Growing up in an almost unnervingly progressive and accepting home meant that coming out as a gay was, well, underwhelming. My “yep, I’m gay” moment unfurled in our barely used kitchen over a weekend treat of Chinese takeout. That night, my vegan mother was picking at her steamed tofu and brown rice and she asked, “Do you remember Lisa?” Of course I remembered Lisa. She had directed me in shows starting when I was just 7 years old. “She’s leaving Children’s Theater of Maine and is interested in developing theater for gay and lesbian kids.” As a professional therapist, my mother sure knew how to bait a hook—and that night I called her out on her fishing expedition: “If you are going to ask if I’m gay, the answer is yes. Now, can you pass the chopsticks?” Any disappointment my mother might have felt that evening was about the nutritional value of the General Tso’s chicken, pan-fried pork dumplings, and quart of hot-and-sour soup I wolfed down. In memory of that night, and to make my mom proud, here’s a veggie-centric version of my takeout favorite, made with cauliflower instead of chicken. Serve it with rice, noodles, or all by itself.
Make the sauce: In a small bowl, whisk together the soy sauce, vinegar, mirin, brown sugar and sesame oil. Add the cornstarch and whisk to dissolve any lumps.
Heat the peanut oil in a large skillet over medium heat. When the oil is shimmering, add the garlic, ginger, and chiles and cook until softened, about 2 minutes. Add the soy sauce mixture and cook, stirring constantly with a rubber spatula, until boiling, about 1 minute. Remove the pan from the heat.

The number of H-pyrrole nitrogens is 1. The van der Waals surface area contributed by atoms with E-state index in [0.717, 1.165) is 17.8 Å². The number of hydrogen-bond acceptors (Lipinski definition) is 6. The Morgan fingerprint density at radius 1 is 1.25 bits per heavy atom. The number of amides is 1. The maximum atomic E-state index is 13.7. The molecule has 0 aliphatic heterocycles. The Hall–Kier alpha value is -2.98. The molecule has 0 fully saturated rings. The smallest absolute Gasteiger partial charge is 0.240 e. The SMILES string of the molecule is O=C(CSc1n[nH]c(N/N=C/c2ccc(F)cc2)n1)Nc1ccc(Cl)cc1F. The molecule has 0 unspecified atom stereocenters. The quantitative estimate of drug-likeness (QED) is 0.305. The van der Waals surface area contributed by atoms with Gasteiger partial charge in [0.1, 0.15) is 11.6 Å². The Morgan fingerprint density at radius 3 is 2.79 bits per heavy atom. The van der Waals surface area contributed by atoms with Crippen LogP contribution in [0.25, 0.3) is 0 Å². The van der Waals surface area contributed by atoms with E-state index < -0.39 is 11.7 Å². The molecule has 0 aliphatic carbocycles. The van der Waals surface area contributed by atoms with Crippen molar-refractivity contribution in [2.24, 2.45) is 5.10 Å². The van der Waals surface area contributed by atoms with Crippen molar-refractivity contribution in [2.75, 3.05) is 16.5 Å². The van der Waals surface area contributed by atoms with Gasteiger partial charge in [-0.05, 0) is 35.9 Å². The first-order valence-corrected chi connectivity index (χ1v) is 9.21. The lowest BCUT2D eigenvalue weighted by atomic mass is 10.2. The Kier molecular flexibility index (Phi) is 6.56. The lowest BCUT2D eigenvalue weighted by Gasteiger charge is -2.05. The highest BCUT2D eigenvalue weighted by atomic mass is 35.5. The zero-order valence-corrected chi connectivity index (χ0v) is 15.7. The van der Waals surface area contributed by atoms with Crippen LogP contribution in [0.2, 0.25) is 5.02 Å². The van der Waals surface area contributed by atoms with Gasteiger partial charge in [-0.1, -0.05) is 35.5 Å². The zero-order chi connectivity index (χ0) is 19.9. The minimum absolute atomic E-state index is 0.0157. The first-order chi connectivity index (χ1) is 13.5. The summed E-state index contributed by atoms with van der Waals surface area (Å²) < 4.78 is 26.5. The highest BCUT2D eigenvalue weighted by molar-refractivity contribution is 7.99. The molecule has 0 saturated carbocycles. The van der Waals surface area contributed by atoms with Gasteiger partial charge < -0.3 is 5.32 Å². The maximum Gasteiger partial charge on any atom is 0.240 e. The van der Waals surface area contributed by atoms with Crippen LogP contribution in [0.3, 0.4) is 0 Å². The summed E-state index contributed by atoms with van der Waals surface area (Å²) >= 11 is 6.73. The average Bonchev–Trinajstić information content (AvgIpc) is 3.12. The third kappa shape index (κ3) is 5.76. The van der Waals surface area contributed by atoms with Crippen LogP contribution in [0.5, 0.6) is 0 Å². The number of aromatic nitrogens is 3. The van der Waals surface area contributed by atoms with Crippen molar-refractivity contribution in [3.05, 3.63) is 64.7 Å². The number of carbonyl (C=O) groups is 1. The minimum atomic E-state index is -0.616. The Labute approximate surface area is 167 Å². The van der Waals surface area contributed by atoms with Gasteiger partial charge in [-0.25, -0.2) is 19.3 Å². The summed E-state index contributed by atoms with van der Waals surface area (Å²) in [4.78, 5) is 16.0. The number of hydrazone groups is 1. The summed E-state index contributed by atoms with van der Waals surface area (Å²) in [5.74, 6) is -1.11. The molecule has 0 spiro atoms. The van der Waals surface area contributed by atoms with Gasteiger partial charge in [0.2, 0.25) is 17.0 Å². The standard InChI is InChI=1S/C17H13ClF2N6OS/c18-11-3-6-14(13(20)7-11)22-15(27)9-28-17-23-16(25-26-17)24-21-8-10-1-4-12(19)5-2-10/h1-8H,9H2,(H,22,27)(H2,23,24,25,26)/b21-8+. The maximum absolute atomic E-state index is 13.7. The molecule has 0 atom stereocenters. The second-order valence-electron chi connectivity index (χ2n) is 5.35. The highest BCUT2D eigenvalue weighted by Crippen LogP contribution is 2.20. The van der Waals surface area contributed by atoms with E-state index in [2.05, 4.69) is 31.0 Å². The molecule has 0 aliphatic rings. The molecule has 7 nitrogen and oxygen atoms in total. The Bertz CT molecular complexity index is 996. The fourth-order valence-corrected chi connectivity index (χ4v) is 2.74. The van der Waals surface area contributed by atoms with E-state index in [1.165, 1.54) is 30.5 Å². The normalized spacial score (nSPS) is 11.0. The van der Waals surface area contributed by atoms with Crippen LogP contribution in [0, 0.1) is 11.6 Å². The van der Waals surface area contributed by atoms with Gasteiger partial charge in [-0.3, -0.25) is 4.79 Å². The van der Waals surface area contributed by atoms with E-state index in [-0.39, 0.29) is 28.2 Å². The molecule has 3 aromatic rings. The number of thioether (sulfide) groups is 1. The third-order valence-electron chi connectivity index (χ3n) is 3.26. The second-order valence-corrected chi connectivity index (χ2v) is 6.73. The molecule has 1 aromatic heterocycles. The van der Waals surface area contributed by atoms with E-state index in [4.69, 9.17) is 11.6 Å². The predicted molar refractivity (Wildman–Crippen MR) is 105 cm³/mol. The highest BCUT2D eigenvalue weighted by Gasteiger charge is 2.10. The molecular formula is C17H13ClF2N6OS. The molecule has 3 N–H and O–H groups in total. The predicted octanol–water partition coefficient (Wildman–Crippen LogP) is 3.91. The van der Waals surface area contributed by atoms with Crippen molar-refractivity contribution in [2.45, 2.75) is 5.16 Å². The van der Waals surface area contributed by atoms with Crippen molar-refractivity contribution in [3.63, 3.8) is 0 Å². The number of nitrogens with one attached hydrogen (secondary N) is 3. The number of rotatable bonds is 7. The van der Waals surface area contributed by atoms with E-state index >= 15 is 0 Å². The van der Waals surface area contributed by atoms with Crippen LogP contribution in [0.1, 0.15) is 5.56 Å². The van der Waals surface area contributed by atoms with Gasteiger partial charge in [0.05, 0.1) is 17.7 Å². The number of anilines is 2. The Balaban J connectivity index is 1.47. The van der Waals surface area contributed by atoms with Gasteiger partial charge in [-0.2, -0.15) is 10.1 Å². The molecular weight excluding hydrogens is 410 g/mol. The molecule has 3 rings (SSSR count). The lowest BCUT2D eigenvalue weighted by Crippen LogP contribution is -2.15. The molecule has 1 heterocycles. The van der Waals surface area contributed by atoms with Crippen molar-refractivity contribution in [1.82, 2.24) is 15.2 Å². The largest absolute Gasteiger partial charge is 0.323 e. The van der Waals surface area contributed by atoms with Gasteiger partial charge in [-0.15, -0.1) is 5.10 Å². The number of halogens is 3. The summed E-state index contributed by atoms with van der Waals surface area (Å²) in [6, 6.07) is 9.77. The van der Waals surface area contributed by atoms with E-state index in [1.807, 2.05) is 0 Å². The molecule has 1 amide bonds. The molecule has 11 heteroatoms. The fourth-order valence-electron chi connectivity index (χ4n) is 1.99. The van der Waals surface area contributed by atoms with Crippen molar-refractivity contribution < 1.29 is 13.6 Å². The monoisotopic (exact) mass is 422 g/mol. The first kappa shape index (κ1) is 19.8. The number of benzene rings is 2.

Make the cauliflower: In a large Dutch oven or heavy-bottomed pot, heat the peanut oil over medium-high heat until it reaches 350 degrees F.
In a medium bowl, whisk together the flour, 1/2 cup cornstarch, the baking powder and salt and set aside.
Add the egg whites to a large bowl and whisk briskly until lightened, about 1 minutes, then add the vodka, soy sauce, and remaining tablespoon of cornstarch and whisk until incorporated.
Toss about half of the cauliflower florets in the egg white mixture and stir to generously coat. Using one hand (which is now your “wet” hand), transfer the cauliflower a few pieces at a time to the flour mixture. Using your other hand, fully coat the cauliflower in the flour mixture, pressing lightly to adhere.
Carefully add about half of the cauliflower at a time to the hot oil. Fry until light golden brown and the cauliflower is al dente, 3 to 5 minutes, depending on the size of the florets. Using a slotted spoon or spider, transfer the cauliflower to a paper towel-lined plate to drain. Return the oil to 350 degrees F before frying the remaining cauliflower.
Before serving, return the skillet with the sauce to medium heat and cook until warmed through. If the sauce has thickened too much, thin it by adding a bit of water, 1 tablespoon at a time, until it reaches your desired consistency. Toss the fried cauliflower in the sauce until well coated, then serve immediately.